On episode #7 of the Project Bring Me to Life Podcast, host Selomon and co-host Nick Mielnicki interview medium Sarah Hall about her work as an intuitive counselor and spiritual healer. The discussion circles around the theme of maintaining strong boundaries during spiritual development in order to project yourself from unhealthy invasive energies.
Author Archive | NickMeador
On episode #5 of the Project Bring Me to Life Podcast, host Selomon and co-host Nick Mielnicki interview Nick Meador about his work as a facilitator and writer. Throughout the 90 minute discussion they touch on Process Work (or process-oriented psychology), Meador’s book project about the life and work of “Beat Generation” author Jack Kerouac, body awareness, ecstatic dance, dream interpretation, transformational festivals, and more.
Nick Meador facilitates self-development training on communication and awareness within a supportive community-building space.
He uses a type of psychology called Process Work plus Nonviolent Communication. Check out his group Dreaming Feeling Background for more information.
We go all over the map with this interview. I loved recording with the fascinating and powerful Maraya and hope to do it again in the near future.
About Maraya Karena:
“I am a cyborg anthropologist and massage therapist.
This means that I study the relationship between humans and technology and that I study the body and the healing arts. To me these are not separate. To me these areas are very much connected.
They come together in texture of our felt experience. They come together in the tapestries of our created environments. They come together in the dynamic ecology of nature, people and technology that forms what the world is.”
About Occult Sentinel:
Occult Sentinel is a podcast covering the hermetic arts, secret societies and various spiritual traditions.… Read the rest
The starry-eyed fascination with South American shamanism in the spiritual counter-culture is beginning to shift towards a more grounded, realistic perspective. Aurelia Hunter tells a personal tale of Q’ero shaman mistreating her when she was seeking a mentor.
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It’s the beginner’s mind full of childlike curiosity that keeps us humble and fuels our evolution. However, I have also discovered that seeking too far outside of our own inner wisdom can cause a willingness to give away one’s own power. At the start, I could not comprehend that the true teacher would appear the moment I stopped seeking. So I am sharing a story of falling into the illusion that we have to be with certain teachers of particular backgrounds and in certain “power spots” to receive the appropriate energy transmissions to become shamans, medicine women, and other labels of the spiritual walk. I would like to acknowledge that this can be advantageous as well as dangerous.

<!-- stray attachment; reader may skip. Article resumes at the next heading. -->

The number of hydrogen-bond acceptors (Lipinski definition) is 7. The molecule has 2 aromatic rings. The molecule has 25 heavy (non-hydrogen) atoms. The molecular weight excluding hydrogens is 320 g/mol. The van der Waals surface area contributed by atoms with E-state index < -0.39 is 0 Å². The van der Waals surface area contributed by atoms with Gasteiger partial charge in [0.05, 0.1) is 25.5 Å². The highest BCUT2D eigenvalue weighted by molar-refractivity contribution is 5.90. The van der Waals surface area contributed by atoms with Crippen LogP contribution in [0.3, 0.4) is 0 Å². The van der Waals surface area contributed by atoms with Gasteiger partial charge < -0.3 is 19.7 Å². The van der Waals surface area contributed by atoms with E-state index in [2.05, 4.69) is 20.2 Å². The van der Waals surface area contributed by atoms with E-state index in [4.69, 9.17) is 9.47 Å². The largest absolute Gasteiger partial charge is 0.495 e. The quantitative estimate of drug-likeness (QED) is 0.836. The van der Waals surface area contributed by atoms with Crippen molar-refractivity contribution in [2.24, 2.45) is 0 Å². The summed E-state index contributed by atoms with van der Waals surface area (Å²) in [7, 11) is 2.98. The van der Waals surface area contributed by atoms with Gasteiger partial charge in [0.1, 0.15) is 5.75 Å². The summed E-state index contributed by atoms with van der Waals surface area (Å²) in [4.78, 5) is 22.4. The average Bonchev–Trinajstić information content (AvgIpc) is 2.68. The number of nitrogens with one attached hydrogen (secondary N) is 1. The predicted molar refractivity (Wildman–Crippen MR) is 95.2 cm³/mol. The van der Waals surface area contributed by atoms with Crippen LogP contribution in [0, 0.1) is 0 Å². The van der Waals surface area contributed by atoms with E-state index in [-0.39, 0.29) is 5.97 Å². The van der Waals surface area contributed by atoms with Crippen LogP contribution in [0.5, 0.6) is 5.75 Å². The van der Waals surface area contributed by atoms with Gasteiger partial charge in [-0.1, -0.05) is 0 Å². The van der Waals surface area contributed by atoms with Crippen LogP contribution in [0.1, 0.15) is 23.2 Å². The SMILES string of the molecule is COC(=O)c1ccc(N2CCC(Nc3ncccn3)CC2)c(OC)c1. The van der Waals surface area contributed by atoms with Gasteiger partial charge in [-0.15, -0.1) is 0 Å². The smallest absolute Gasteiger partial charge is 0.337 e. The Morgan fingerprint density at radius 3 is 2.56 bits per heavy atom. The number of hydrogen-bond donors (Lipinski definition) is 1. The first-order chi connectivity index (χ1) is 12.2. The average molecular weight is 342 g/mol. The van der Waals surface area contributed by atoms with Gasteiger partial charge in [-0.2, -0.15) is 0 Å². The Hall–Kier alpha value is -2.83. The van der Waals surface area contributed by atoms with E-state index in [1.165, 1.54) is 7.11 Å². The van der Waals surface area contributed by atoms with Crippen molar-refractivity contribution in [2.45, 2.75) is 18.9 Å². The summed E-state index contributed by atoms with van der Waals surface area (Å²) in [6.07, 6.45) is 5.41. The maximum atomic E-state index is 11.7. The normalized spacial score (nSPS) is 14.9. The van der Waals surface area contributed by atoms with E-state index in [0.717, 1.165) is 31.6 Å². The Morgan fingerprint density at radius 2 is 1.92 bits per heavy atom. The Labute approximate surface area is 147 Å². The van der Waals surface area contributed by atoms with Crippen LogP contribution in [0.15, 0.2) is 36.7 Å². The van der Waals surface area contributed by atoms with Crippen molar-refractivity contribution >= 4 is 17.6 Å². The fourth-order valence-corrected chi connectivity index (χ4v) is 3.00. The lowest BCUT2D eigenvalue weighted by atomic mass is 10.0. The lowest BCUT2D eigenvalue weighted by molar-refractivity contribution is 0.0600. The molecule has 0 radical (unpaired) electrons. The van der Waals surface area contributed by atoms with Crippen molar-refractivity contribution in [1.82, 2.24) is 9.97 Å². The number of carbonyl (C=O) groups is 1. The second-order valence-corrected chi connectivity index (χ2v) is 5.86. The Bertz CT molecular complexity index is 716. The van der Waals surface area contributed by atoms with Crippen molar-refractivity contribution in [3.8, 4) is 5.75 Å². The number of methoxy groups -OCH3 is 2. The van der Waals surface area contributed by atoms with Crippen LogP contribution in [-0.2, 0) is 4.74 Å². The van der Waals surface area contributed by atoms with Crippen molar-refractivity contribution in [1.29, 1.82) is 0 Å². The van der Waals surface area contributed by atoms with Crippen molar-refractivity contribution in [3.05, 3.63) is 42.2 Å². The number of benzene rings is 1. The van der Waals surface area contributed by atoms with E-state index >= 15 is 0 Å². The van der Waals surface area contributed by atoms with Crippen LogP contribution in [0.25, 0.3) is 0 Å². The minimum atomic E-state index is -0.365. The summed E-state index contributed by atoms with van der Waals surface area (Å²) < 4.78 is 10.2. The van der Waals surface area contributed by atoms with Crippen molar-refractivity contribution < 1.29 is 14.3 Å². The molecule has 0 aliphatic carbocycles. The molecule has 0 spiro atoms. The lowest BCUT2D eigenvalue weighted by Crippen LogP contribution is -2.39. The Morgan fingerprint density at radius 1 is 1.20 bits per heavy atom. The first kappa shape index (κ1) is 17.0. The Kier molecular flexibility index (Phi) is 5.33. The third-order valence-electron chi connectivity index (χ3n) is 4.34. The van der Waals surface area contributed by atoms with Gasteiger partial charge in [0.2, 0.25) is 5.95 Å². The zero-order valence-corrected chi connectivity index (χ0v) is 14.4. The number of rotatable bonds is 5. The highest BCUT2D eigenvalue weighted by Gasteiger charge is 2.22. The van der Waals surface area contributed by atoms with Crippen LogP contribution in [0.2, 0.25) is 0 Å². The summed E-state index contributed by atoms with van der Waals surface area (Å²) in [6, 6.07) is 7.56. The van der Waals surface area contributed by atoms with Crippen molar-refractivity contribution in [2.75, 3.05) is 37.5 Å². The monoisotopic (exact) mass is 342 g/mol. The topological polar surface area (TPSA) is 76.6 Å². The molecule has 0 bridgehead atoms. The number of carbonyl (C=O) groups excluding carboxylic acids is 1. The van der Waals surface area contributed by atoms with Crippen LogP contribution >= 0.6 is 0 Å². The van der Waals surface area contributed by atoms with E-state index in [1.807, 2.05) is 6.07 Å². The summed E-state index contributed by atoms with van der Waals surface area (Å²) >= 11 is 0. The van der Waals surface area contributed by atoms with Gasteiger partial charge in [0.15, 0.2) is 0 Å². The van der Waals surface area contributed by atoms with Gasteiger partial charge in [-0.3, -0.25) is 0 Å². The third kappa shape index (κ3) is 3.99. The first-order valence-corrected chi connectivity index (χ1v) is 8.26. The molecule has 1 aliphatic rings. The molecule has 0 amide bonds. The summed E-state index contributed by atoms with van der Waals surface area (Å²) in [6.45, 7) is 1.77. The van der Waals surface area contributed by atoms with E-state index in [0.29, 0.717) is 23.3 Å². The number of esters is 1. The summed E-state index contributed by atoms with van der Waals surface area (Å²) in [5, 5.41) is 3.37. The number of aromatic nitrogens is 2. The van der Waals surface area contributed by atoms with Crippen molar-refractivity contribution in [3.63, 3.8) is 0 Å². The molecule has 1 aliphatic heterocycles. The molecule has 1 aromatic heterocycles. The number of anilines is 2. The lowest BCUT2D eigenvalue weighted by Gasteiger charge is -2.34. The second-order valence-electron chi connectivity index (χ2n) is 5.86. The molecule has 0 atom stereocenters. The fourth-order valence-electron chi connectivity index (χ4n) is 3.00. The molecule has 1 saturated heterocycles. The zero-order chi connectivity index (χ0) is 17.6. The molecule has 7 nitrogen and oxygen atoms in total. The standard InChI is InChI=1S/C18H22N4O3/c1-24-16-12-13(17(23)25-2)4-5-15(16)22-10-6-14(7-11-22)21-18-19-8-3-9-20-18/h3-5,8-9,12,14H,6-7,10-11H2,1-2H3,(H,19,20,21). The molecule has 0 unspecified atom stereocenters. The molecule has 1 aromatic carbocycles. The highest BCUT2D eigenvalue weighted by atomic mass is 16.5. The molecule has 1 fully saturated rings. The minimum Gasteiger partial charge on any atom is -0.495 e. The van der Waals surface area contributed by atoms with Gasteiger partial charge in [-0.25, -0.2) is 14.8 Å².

In this episode of the Maraya Karena Show, Maraya confronts the “Shit New Age Girls Say” meme, the troubling spot in which the new age/spiritual subculture finds itself, and the parallels to what has happened in other Western subcultures.
THE MARAYA KARENA SHOW!!!
Cuz this new age girl’z got shit to SAY!
More than once I’ve been struck with the desire to abandon Facebook, and at least one of those times I actually deactivated my account. The reasons for my frustration have varied over the last six years or so, from their sudden formatting changes to prioritize business interests, to the way they mine user data regardless of privacy settings. Other reasons have been more personal, like not having a sufficient method for determining who gets to see the more eccentric or extreme parts of my personality, or simply feeling like I waste too much time on the site.